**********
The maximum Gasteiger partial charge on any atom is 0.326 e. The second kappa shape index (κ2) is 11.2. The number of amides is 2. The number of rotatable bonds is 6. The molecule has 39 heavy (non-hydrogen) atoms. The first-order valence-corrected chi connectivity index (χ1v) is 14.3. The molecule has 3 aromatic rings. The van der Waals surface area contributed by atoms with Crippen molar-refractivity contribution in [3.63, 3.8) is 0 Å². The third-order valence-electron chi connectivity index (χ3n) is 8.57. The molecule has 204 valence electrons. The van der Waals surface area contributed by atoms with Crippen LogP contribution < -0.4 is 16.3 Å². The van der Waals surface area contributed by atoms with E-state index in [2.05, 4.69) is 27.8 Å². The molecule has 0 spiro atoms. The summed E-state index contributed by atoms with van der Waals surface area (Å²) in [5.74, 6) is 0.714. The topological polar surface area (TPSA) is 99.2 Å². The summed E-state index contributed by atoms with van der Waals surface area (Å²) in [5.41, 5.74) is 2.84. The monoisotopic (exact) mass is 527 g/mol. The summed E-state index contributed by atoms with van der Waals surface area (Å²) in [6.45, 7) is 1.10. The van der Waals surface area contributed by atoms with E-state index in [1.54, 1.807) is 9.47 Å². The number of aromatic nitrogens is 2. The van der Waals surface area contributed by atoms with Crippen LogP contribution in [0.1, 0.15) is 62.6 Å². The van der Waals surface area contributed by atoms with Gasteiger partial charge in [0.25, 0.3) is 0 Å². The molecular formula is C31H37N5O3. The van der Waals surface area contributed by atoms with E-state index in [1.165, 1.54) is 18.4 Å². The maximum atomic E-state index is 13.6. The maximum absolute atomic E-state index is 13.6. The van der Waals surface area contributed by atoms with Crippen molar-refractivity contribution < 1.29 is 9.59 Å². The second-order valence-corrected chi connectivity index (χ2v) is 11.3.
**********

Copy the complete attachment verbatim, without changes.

The maximum Gasteiger partial charge on any atom is 0.326 e. The second kappa shape index (κ2) is 11.2. The number of amides is 2. The number of rotatable bonds is 6. The molecule has 39 heavy (non-hydrogen) atoms. The first-order valence-corrected chi connectivity index (χ1v) is 14.3. The molecule has 3 aromatic rings. The van der Waals surface area contributed by atoms with Crippen molar-refractivity contribution in [3.63, 3.8) is 0 Å². The third-order valence-electron chi connectivity index (χ3n) is 8.57. The molecule has 204 valence electrons. The van der Waals surface area contributed by atoms with Crippen LogP contribution < -0.4 is 16.3 Å². The van der Waals surface area contributed by atoms with E-state index in [2.05, 4.69) is 27.8 Å². The molecule has 0 spiro atoms. The summed E-state index contributed by atoms with van der Waals surface area (Å²) in [5.74, 6) is 0.714. The topological polar surface area (TPSA) is 99.2 Å². The summed E-state index contributed by atoms with van der Waals surface area (Å²) in [5.41, 5.74) is 2.84. The monoisotopic (exact) mass is 527 g/mol. The summed E-state index contributed by atoms with van der Waals surface area (Å²) in [6.45, 7) is 1.10. The van der Waals surface area contributed by atoms with E-state index in [1.54, 1.807) is 9.47 Å². The number of aromatic nitrogens is 2. The van der Waals surface area contributed by atoms with Crippen LogP contribution in [0.1, 0.15) is 62.6 Å². The van der Waals surface area contributed by atoms with Gasteiger partial charge in [0.25, 0.3) is 0 Å². The molecular formula is C31H37N5O3. The van der Waals surface area contributed by atoms with E-state index in [1.165, 1.54) is 18.4 Å². The maximum atomic E-state index is 13.6. The maximum absolute atomic E-state index is 13.6. The van der Waals surface area contributed by atoms with Crippen molar-refractivity contribution < 1.29 is 9.59 Å². The second-order valence-corrected chi connectivity index (χ2v) is 11.3.